What does it mean to be emotionally integrated? Well, according to The Whole Health Center, this state refers to being “able to feel our emotions, acknowledge them, and take responsibility for their appropriate expression in a way that still leaves us feeling whole.”
Being emotionally detached, however, is when a person struggles to connect with the feelings of others. For example, to protect themselves emotionally, a person may display an unwillingness (or inability) to get involved in the lives of others. Perhaps they fear getting hurt by others or be taken advantage of in some way. In many cases, being emotionally detached is a coping mechanism after experiencing stressful or traumatic situations. At the same time, it can be a symptom of an underlying mental health condition.
Additionally, COVID-19 and the subsequent lockdowns have had an isolating impact on many. For some, physical contact – something we used to take for granted – has been limited for extended periods. Thus, leading to loneliness and detachment. Although video conferencing and social media can help, there is nothing like a hug from a loved one and an engaging face-to-face conversation. As vaccinations are being rolled out and restrictions lifted, many find the challenge now is to reestablish emotionally healthy and rewarding connections with others.
What Happens When We Shut Off our Emotions?
Being closed off emotionally doesn’t always mean that someone is a loner or prefers to isolate himself from others. A common issue is that a person may find it hard to empathize with those around them, whether at work, at school, or within the family. They may struggle to see other people’s points of view because they find it difficult (or don’t know how) to connect with others on a deeper level. They may enjoy “socializing” but have issues genuinely opening up and sharing their true feelings. Thus, resulting in poor listening skills, impatience or irritation when conversing, and difficulty truly bond with those around them.
Why Do Some Shut off Their Emotions?
The reasons can vary. Past neglect, abuse, or trauma are among the most common. Children who grow up in a toxic environment often grow up to be emotionally detached adults, as they have learned to use this as a way of coping with their surroundings. These troubling experiences can lead to various mental health conditions, including personality disorders, post-traumatic stress disorders, depression, or bipolar disorder.
Furthermore, it is important to note that emotional detachment can also be a side effect of certain medications, such as antidepressants or SSRIs (selective serotonin reuptake inhibitors). Substance abuse can also be a cause. However, in less severe cases, people may shut their emotions down to establish boundaries and lessen feelings of stress or anxiety.
We are sure you would agree that we can’t connect deeply with everyone. So, in some cases, a certain level of emotional detachment can be positive and even healthy. However, suppose it becomes a pattern with most people around us (especially those worthy of our trust and affection). In that case, emotional detachment can quickly become an issue as it can prevent us from gaining and maintaining healthy relationships.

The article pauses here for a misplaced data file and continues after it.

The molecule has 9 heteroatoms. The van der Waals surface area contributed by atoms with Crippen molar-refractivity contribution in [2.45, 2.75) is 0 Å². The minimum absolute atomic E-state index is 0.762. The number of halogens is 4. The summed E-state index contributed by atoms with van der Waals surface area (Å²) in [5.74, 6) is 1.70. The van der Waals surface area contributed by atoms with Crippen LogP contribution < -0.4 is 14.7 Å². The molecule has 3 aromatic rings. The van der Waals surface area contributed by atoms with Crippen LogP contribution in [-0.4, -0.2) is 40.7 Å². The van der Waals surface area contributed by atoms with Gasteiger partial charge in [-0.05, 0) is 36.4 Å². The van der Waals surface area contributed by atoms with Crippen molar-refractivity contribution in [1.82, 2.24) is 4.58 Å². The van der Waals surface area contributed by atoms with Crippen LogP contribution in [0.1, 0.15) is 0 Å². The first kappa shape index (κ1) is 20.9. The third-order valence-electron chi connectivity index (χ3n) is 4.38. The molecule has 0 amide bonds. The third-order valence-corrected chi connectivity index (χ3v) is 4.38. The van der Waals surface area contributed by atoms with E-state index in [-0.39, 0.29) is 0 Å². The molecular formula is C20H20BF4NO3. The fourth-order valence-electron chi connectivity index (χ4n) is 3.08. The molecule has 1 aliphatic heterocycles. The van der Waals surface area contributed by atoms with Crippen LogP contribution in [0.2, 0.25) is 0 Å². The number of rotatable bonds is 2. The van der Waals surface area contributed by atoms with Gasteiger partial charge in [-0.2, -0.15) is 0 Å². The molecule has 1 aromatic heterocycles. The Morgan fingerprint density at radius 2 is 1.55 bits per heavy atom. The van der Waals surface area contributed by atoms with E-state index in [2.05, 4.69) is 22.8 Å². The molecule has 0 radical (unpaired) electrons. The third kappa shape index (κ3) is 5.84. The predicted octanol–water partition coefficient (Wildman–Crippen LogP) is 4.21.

Emotionally Integrated – The Challenges
If you struggle to be emotionally integrated and you see that it’s affecting your life negatively, it is recommended that you speak to a professional. Treatments and recommendations may vary according to the cause and severity of the issue. If a mental health condition such as PTSD, a personality disorder, depression, etc., is the cause, a mental health professional will likely suggest specific treatments to alleviate the symptoms. However, suppose you are struggling to be emotionally integrated because of relationship issues or just the daily stresses of life. If so, this may call for self-examination – a pause and reset – to reestablish priorities, habits, and values.
For example, because we live in such a fast-paced society, something as simple as being more aware of your emotions can be challenging. Just taking the time to stop, think, and assess how the world around us and the activities we are involved in are impacting us, can do us much good. For more tips and suggestions, read our article, The Health Benefits of Being Aware of Your Thoughts.
As soon as you begin being more aware of your emotions, finding people who can support you will also be essential. Doing so is imperative if you have been shutting emotions off due to past negative experiences. If you surround yourself with loving and caring people who strive to understand you and your needs, it will become easier to express yourself emotionally. Your support network will make you feel that you’re in a safe space just to be “you.”
What Happens When We Are Emotionally Integrated?
When we learn how to get in touch with our emotions in a healthy way, we will be more aware of ourselves, and we will understand our feelings and be able to empathize with the feelings of others. We will express our emotions, thoughts, and concerns, and we will bond with others and enjoy rich and enduring relationships.
To assist people in achieving this worthwhile goal, we provide several emotional therapies that help address past traumatic experiences and relieve specific emotional blocks that have limited one’s capacity to find inner peace, balance, and make connections. To learn more, read our article How to Find Emotional Balance
Read about some of our therapies here:
- Bio-Energetic Restoration
- The EVOX System – Emotional Perception Reframing
- EFT – Emotional Freedom Techniques (Tapping)
Also, please feel free to contact us directly. We will be happy to explain to you the many benefits our emotional therapies can provide.
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